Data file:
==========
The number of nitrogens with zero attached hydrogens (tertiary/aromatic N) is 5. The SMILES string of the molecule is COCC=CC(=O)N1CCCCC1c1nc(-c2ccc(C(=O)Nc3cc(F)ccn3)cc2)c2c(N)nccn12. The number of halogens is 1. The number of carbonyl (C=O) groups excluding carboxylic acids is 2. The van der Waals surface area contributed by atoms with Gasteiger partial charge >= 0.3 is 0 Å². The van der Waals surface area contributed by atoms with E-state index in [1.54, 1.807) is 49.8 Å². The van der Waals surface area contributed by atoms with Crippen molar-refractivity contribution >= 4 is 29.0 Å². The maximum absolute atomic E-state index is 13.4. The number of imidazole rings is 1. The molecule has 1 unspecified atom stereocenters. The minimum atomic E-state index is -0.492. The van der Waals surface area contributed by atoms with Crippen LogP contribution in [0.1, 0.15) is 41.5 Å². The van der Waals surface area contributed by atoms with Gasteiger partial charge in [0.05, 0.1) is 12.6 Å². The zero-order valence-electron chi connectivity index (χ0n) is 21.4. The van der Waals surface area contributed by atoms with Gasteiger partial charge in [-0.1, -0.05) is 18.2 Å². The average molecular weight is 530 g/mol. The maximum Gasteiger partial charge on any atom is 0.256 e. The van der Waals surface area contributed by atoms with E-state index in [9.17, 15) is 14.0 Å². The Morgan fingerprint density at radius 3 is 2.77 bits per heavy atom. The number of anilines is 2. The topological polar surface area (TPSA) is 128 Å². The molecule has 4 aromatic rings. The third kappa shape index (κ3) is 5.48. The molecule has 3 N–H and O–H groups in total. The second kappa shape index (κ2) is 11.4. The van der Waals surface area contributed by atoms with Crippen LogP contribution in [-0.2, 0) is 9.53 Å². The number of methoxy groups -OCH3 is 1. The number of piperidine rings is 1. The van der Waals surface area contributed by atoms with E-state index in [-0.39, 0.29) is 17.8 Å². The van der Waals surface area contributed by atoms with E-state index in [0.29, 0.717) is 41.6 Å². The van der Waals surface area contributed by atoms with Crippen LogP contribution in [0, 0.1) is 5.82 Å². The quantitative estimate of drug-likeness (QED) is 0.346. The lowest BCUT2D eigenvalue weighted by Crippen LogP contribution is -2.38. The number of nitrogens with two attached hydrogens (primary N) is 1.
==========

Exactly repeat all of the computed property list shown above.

The number of nitrogens with zero attached hydrogens (tertiary/aromatic N) is 5. The SMILES string of the molecule is COCC=CC(=O)N1CCCCC1c1nc(-c2ccc(C(=O)Nc3cc(F)ccn3)cc2)c2c(N)nccn12. The number of halogens is 1. The number of carbonyl (C=O) groups excluding carboxylic acids is 2. The van der Waals surface area contributed by atoms with Gasteiger partial charge >= 0.3 is 0 Å². The van der Waals surface area contributed by atoms with E-state index in [1.54, 1.807) is 49.8 Å². The van der Waals surface area contributed by atoms with Crippen molar-refractivity contribution >= 4 is 29.0 Å². The maximum absolute atomic E-state index is 13.4. The number of imidazole rings is 1. The molecule has 1 unspecified atom stereocenters. The minimum atomic E-state index is -0.492. The van der Waals surface area contributed by atoms with Crippen LogP contribution in [0.1, 0.15) is 41.5 Å². The van der Waals surface area contributed by atoms with Gasteiger partial charge in [0.05, 0.1) is 12.6 Å². The zero-order valence-electron chi connectivity index (χ0n) is 21.4. The van der Waals surface area contributed by atoms with Gasteiger partial charge in [-0.1, -0.05) is 18.2 Å². The average molecular weight is 530 g/mol. The maximum Gasteiger partial charge on any atom is 0.256 e. The van der Waals surface area contributed by atoms with E-state index in [9.17, 15) is 14.0 Å². The Morgan fingerprint density at radius 3 is 2.77 bits per heavy atom. The number of anilines is 2. The topological polar surface area (TPSA) is 128 Å². The molecule has 4 aromatic rings. The third kappa shape index (κ3) is 5.48. The molecule has 3 N–H and O–H groups in total. The second kappa shape index (κ2) is 11.4. The van der Waals surface area contributed by atoms with Crippen LogP contribution in [-0.2, 0) is 9.53 Å². The number of methoxy groups -OCH3 is 1. The number of piperidine rings is 1. The van der Waals surface area contributed by atoms with E-state index in [-0.39, 0.29) is 17.8 Å². The van der Waals surface area contributed by atoms with E-state index in [0.29, 0.717) is 41.6 Å². The van der Waals surface area contributed by atoms with Crippen LogP contribution in [0, 0.1) is 5.82 Å². The quantitative estimate of drug-likeness (QED) is 0.346. The lowest BCUT2D eigenvalue weighted by Crippen LogP contribution is -2.38. The number of nitrogens with two attached hydrogens (primary N) is 1.